Months behind the Texas Senate, the Texas House is finally set to bring legislation to ban sanctuary cities to the House floor. The problem? Two powerful state lawmakers diluted and dismantled much of the original bill to the point that conservatives will need to make major revisions before passing it can be called a victory.
On Wednesday, the Texas House will debate a substantially weakened version of legislation to ban sanctuary cities and require them to cooperate with federal officials to enforce immigration laws.
Authored by State Sen. Charles Perry (R–Lubbock), Senate Bill 4 was rather robust. As introduced, it not only required law enforcement officials to inquire about individuals’ immigration status, but also compelled them to honor detainment requests from federal authorities. Should they refuse to comply, elected law enforcement officers would be subject to criminal charges and their jurisdictions could be fined by the state. Victims of crimes committed by illegals released in cities with sanctuary policies could also sue them for damages.
Then the legislation fell into the clutches of two of Straus’ henchmen, State Reps. Charlie Geren (R–Fort Worth) and Byron Cook (R–Corsicana), who scrapped large portions of the bill and rendered it largely toothless.
Stemming from a needless compromise with Democrats, who are going to vote against the legislation anyway, Geren willfully surrendered the teeth of the law by amending it to defer to cities on their policies.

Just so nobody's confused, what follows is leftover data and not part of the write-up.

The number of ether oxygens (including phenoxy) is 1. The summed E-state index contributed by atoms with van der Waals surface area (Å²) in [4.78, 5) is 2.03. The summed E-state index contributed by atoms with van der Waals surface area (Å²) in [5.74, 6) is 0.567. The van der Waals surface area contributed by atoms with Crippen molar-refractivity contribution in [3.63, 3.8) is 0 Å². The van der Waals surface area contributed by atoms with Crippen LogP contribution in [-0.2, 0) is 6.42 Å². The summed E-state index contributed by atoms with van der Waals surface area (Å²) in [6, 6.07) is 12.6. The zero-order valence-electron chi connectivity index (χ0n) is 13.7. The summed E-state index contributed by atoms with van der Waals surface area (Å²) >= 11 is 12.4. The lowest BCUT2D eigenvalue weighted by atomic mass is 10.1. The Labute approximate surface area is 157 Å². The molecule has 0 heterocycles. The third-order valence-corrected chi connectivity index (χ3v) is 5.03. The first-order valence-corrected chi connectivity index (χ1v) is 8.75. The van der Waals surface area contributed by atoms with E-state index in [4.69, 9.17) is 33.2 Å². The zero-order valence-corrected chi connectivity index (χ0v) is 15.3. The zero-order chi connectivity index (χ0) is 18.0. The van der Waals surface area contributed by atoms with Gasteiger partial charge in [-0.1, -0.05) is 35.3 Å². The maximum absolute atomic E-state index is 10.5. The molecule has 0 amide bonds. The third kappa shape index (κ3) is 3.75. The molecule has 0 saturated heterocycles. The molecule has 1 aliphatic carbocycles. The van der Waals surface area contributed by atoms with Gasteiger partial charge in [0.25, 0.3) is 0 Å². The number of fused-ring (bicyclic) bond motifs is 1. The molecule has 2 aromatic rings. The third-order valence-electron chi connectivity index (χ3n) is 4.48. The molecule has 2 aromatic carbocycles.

In essence, the change would prevent cities from being held accountable so long as they had no written policy forbidding cooperation. That alteration would allow the vast majority of Texas’ sanctuary cities, which currently operate on a wink-wink-nod-nod system rather than a formally written policy of non-cooperation, to continue to skirt the law.
Geren and Cook both intended to weaken the legislation significantly more, but strong, sustained pressure from the grassroots emboldened conservative lawmakers to resist those changes. However, SB 4 is still in desperate need of repair, and conservatives are planning to offer major amendments in order to get things back on track.
Citizens should ensure that their lawmakers support amendments that strengthen the legislation and watch for State Rep. Matt Rinaldi (R–Irving) to quarterback efforts to add them to the bill on the floor.